A series of increasingly difficult chimneys led to an overhanging alcove. We roped again, and using pitons for safety, Brian found his way over a bad slab, around an exposed traverse, and up to a dangerous position. We all had to take turns at this difficult section, made distasteful by showers of ice and rock. As they whirred by, we knew we either had to get up this section fast or hide for the remainder of the day.

After another difficult pitch, the face slabbed back to a fringing band of snow-patches, obvious on all the photos. Rather than climb on the snow, we traversed beneath, on treacherous slabs, to a great gully. Here the rock suddenly turned to mud and shale, but it compensated for this disagreeable feature by overhanging above, like a protecting cavern. We roped, and made a half-dozen leads to the left, in and then out of this gully. Protection was terrible, and the exposure the same. We either had to grope along on half-frozen mud or eke out a way along the thin band of snow. Finally, a strong band of snow took us to the nose of the great central buttress we had sought so long. Now in the safety of a rounded crest, we took time for a mid-morning snack.

Oubliette now resembled a great wall in the Tetons. The rock was of gneiss with occasional areas of good quartzite. Colors varied from yellow to red, and where they darkened, we marked this as an area to avoid. At first, we had the choice of a number of crack systems to follow; higher, they merged, and the proper route was highly important. We had already discovered that this climb had many blocked exits. About 500 feet higher, groping and pushing my way up a chimney, I graphically learned this. Piton protection was poor, and where I had expected a good belay spot, there was nothing but slab; all I could do was jam my feet into the crack while the second man came up 40 feet. A crux move took me around to the right and in a half-hour we were again on more certain ground. This chimney is a key to the climb, and one of its two most difficult pitches. The other fell to Brian, who made a spectacular lead from a notch on a thin arête for a full lead of vertical and beyond-vertical. Fortunately, the rock here was good quartzite. Packs swung free as we hauled them up, ice-axes scraping the rock at the converging point.

The climb was beginning to take its toll of our resources, and as the afternoon ebbed on, we were climbing more slowly. There were more difficulties, but they were individual in nature. Two or three very spectacular pitches threatened to benight us, but the excellent nature of the rock brought us through. When we were only a few hundred feet from the summit we cut and kicked steps up a web of snowpatches. We could look to both flanks and see that we were above the gaps separating the summits of the Ramparts. The top was not far away. Darkness was close, timewise, so we had no opportunity for the delights of the summit panorama. We just gasped at the spectacle of peaks, walls, glaciers, a cycle that seemed to repeat itself for miles in all directions. Such peaks as Geike, Robson, Cavell, Clemenceau, and Columbia were covered in one glimpse. The next word was "down the south side”. Fortunately, the route was easy, and we did not need to rope or belay. Just as it really was beginning to dim, a final cliff dropped off into the col between us and Paragon. A quick rappel, and we were down. Our plan was to descend the great ice couloir, and fortunately, the surface was in good condition for heeling. Darkness found us over 3000 feet lower, in a steep, but really speedy descent. It had been a tough, but very rewarding day. And, it was the last one for climbing on this Rampart venture, for with the morning a sharp wind blew in a strata of thickening clouds. By noon we were hiking into the timber, and a blast of heavy hail forecast an early end to the Canadian summer.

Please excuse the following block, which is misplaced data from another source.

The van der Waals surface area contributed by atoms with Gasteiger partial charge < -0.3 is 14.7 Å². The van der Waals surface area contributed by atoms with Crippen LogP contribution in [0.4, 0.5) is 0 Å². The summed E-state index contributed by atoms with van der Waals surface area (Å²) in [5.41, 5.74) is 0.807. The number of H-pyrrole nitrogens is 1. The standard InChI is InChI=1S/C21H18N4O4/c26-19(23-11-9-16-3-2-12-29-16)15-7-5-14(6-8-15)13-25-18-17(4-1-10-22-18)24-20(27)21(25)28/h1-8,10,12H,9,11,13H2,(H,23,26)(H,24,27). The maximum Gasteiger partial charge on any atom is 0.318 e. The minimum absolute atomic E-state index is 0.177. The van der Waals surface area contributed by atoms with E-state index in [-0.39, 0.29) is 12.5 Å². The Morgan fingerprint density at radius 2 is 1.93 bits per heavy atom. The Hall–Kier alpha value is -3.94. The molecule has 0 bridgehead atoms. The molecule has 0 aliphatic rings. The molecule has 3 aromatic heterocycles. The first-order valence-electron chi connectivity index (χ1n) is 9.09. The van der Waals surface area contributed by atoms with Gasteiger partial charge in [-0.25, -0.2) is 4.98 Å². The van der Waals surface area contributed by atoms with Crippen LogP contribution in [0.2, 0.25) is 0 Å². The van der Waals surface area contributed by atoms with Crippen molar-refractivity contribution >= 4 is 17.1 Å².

Summary of Statistics

Area: Rampart Peaks, Canadian Rockies.

Ascent: Oubliette, 10,100 feet, July 27, 1962 — first ascent of East Face.

Personnel: Fred Beckey, Don Gordon, Brian Greenwood.